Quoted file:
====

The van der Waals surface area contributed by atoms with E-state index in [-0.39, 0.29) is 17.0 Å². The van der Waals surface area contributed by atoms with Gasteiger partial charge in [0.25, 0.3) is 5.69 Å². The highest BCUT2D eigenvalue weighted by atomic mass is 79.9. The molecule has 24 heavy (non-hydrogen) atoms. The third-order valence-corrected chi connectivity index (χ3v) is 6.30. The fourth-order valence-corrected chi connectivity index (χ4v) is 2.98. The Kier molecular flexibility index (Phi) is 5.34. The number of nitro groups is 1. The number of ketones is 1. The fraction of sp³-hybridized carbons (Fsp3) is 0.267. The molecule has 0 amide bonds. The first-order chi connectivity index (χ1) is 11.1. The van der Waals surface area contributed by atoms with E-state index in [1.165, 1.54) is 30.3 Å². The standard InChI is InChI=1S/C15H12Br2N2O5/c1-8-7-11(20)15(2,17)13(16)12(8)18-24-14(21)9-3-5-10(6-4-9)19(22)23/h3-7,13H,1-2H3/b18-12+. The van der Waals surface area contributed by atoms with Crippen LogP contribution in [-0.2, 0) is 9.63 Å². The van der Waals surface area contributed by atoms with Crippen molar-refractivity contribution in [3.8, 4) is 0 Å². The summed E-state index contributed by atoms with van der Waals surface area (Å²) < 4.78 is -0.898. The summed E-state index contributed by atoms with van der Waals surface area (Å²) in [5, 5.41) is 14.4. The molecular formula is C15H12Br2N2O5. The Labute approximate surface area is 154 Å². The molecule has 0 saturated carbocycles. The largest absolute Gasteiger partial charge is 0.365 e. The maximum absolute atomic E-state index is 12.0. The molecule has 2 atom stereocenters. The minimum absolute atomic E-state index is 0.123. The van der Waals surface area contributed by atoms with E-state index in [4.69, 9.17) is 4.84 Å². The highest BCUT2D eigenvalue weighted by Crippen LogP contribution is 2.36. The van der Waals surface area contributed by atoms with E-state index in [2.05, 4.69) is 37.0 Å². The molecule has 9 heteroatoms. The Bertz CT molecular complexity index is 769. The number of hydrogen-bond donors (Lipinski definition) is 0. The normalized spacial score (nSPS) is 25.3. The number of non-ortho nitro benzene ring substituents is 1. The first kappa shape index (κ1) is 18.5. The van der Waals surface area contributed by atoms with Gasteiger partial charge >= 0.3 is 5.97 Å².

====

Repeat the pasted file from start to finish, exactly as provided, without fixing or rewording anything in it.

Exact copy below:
The van der Waals surface area contributed by atoms with E-state index in [-0.39, 0.29) is 17.0 Å². The van der Waals surface area contributed by atoms with Gasteiger partial charge in [0.25, 0.3) is 5.69 Å². The highest BCUT2D eigenvalue weighted by atomic mass is 79.9. The molecule has 24 heavy (non-hydrogen) atoms. The third-order valence-corrected chi connectivity index (χ3v) is 6.30. The fourth-order valence-corrected chi connectivity index (χ4v) is 2.98. The Kier molecular flexibility index (Phi) is 5.34. The number of nitro groups is 1. The number of ketones is 1. The fraction of sp³-hybridized carbons (Fsp3) is 0.267. The molecule has 0 amide bonds. The first-order chi connectivity index (χ1) is 11.1. The van der Waals surface area contributed by atoms with E-state index in [1.165, 1.54) is 30.3 Å². The standard InChI is InChI=1S/C15H12Br2N2O5/c1-8-7-11(20)15(2,17)13(16)12(8)18-24-14(21)9-3-5-10(6-4-9)19(22)23/h3-7,13H,1-2H3/b18-12+. The van der Waals surface area contributed by atoms with Crippen LogP contribution in [-0.2, 0) is 9.63 Å². The van der Waals surface area contributed by atoms with Crippen molar-refractivity contribution in [3.8, 4) is 0 Å². The summed E-state index contributed by atoms with van der Waals surface area (Å²) < 4.78 is -0.898. The summed E-state index contributed by atoms with van der Waals surface area (Å²) in [5, 5.41) is 14.4. The molecular formula is C15H12Br2N2O5. The Labute approximate surface area is 154 Å². The molecule has 0 saturated carbocycles. The largest absolute Gasteiger partial charge is 0.365 e. The maximum absolute atomic E-state index is 12.0. The molecule has 2 atom stereocenters. The minimum absolute atomic E-state index is 0.123. The van der Waals surface area contributed by atoms with E-state index in [4.69, 9.17) is 4.84 Å². The highest BCUT2D eigenvalue weighted by Crippen LogP contribution is 2.36. The van der Waals surface area contributed by atoms with E-state index in [2.05, 4.69) is 37.0 Å². The molecule has 9 heteroatoms. The Bertz CT molecular complexity index is 769. The number of hydrogen-bond donors (Lipinski definition) is 0. The normalized spacial score (nSPS) is 25.3. The number of non-ortho nitro benzene ring substituents is 1. The first kappa shape index (κ1) is 18.5. The van der Waals surface area contributed by atoms with Gasteiger partial charge >= 0.3 is 5.97 Å².